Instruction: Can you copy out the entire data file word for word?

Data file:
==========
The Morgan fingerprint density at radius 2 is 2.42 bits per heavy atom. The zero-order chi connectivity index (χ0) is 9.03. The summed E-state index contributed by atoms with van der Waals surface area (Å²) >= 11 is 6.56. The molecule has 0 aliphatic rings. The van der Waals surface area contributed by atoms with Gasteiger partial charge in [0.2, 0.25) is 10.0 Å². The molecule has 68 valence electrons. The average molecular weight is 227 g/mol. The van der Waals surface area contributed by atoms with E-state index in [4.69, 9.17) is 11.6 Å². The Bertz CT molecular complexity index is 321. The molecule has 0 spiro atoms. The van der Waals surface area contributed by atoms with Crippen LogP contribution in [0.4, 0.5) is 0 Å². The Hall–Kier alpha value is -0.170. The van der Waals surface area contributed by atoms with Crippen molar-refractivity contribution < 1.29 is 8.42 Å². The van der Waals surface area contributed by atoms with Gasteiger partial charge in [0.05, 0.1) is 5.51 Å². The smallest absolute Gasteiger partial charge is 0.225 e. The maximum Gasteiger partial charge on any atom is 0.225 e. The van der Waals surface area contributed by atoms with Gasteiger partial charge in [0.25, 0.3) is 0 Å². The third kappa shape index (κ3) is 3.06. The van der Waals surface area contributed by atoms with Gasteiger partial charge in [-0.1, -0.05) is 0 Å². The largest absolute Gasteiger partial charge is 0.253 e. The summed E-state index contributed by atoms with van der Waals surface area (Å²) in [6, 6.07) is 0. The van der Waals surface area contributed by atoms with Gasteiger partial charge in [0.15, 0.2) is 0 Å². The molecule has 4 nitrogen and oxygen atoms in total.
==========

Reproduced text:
The Morgan fingerprint density at radius 2 is 2.42 bits per heavy atom. The zero-order chi connectivity index (χ0) is 9.03. The summed E-state index contributed by atoms with van der Waals surface area (Å²) >= 11 is 6.56. The molecule has 0 aliphatic rings. The van der Waals surface area contributed by atoms with Gasteiger partial charge in [0.2, 0.25) is 10.0 Å². The molecule has 68 valence electrons. The average molecular weight is 227 g/mol. The van der Waals surface area contributed by atoms with E-state index in [4.69, 9.17) is 11.6 Å². The Bertz CT molecular complexity index is 321. The molecule has 0 spiro atoms. The van der Waals surface area contributed by atoms with Crippen LogP contribution in [0.4, 0.5) is 0 Å². The Hall–Kier alpha value is -0.170. The van der Waals surface area contributed by atoms with Crippen molar-refractivity contribution < 1.29 is 8.42 Å². The van der Waals surface area contributed by atoms with Gasteiger partial charge in [0.05, 0.1) is 5.51 Å². The smallest absolute Gasteiger partial charge is 0.225 e. The maximum Gasteiger partial charge on any atom is 0.225 e. The van der Waals surface area contributed by atoms with Gasteiger partial charge in [0.25, 0.3) is 0 Å². The third kappa shape index (κ3) is 3.06. The van der Waals surface area contributed by atoms with Gasteiger partial charge in [-0.1, -0.05) is 0 Å². The largest absolute Gasteiger partial charge is 0.253 e. The summed E-state index contributed by atoms with van der Waals surface area (Å²) in [6, 6.07) is 0. The van der Waals surface area contributed by atoms with Gasteiger partial charge in [0.15, 0.2) is 0 Å². The molecule has 4 nitrogen and oxygen atoms in total.